Resolve or table the conflict.
You may not be able to resolve the conflict in one meeting, but it's a start. If you feel as if you've agreed on a way to move forward more successfully, outline those steps and schedule a follow-up meeting to touch base. If you didn't make as much progress as you had hoped, acknowledge the progress you did make and plan to come together at a later date or agree to involve a manager or other team member.
Once the conflict is resolved, or even if it is only partly resolved, resist the urge to talk about it among team members. The whole point of conflict resolution is to come up with a new way of doing things and move on.
If the Conflict is Between Two or More Employees
If you are serving as a mediator for two or more employees who are experiencing conflict, the Society of Human Resource Management offers the following process for you to handle conflict and work toward conflict resolution in order to function better as a team. While these steps are similar to the ones mentioned above, the most important differentiation is that you are there as a neutral party to ensure each person is heard and that the conversation stays on course.
- Schedule a meeting to address the problem, preferably at a neutral place.
- Set ground rules. Ask all parties to treat each other with respect and to make an effort to listen and understand each other's views.
- Ask each participant to describe the conflict, including desired changes, and listen to their responses. Direct participants to use “I” statements, not “you” statements. They should focus on specific behaviors and problems rather than people. Then ask participants to restate what others have said.
- Summarize the conflict based on what you have heard and obtain agreement from participants.
- Brainstorm solutions. Discuss all of the options in a positive manner.
- Rule out any options that participants agree are unworkable.
- Summarize all possible options for a solution to find a common ground.
- Assign further analysis of each option to individual participants.
- Make sure all parties agree on the next steps and what progress looks like to them.
- Close the meeting by asking participants to shake hands, apologize and thank each other for working to resolve the conflict.
What happens if the conflict at work cannot be resolved internally?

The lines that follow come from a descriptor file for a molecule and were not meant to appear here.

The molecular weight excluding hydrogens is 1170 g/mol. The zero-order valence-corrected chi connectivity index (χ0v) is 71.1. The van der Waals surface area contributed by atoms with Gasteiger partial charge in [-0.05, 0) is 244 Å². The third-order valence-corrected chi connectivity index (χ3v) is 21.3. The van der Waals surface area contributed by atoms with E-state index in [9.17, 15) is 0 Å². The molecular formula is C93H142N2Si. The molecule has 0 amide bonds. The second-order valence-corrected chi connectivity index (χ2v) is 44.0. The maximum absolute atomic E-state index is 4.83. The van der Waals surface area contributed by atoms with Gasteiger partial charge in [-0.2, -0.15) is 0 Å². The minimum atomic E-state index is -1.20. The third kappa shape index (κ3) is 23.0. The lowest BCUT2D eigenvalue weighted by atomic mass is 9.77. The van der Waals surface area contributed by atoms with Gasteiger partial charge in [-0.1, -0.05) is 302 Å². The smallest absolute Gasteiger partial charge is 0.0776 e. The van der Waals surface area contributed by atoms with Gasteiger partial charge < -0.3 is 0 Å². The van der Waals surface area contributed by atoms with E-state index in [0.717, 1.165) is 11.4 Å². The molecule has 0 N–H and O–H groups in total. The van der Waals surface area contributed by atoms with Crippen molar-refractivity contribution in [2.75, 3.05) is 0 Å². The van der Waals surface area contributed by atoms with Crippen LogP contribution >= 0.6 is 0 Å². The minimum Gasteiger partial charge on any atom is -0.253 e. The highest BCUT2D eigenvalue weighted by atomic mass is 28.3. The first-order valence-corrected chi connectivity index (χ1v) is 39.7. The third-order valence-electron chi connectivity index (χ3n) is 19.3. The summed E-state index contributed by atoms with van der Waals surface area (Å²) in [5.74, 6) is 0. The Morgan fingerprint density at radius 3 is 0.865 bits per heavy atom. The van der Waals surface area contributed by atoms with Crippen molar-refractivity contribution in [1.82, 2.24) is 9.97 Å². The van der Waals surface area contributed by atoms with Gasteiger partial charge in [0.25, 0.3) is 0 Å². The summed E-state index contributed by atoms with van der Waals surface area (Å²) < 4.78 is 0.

In some instances, internal conflict resolution techniques aren't effective. If this happens, there are third parties you can involve to work with you to handle conflict.
When to consider outside counsel for conflict resolution:
- If there are potential legal issues involved, such as allegations of discrimination or harassment
- If your HR department doesn’t have the time or training to provide the conflict resolution
- If there are patterns of recurring issues with an employee or employees
- If the incidents are becoming abusive or resemble bullying
- If a manager needs retraining that can’t be done in-house
What Else Can Help
In the CPP, Inc. study, 60 percent of employees never received basic conflict management classes or training for conflict resolution in the workplace. Of those who did, 95 percent state that the training helped them navigate workplace conflict positively and seek mutually beneficial outcomes. Resolving conflict may become easier within your company if you encourage employees to work on basic conflict managements skills.
The Benefits of Conflict Resolution
You want to create an environment where employees can work together effectively as a team, while being able to handle conflict as it arises using problem solving techniques. Conflict resolution cannot occur unless workplace leaders, managers and team members pay attention to signs of conflict and work together as professionals to listen to each other and provide solutions that will improve employee relations, productivity and company growth.
Contact our HR Services professionals for more guidance on conflict resolution training.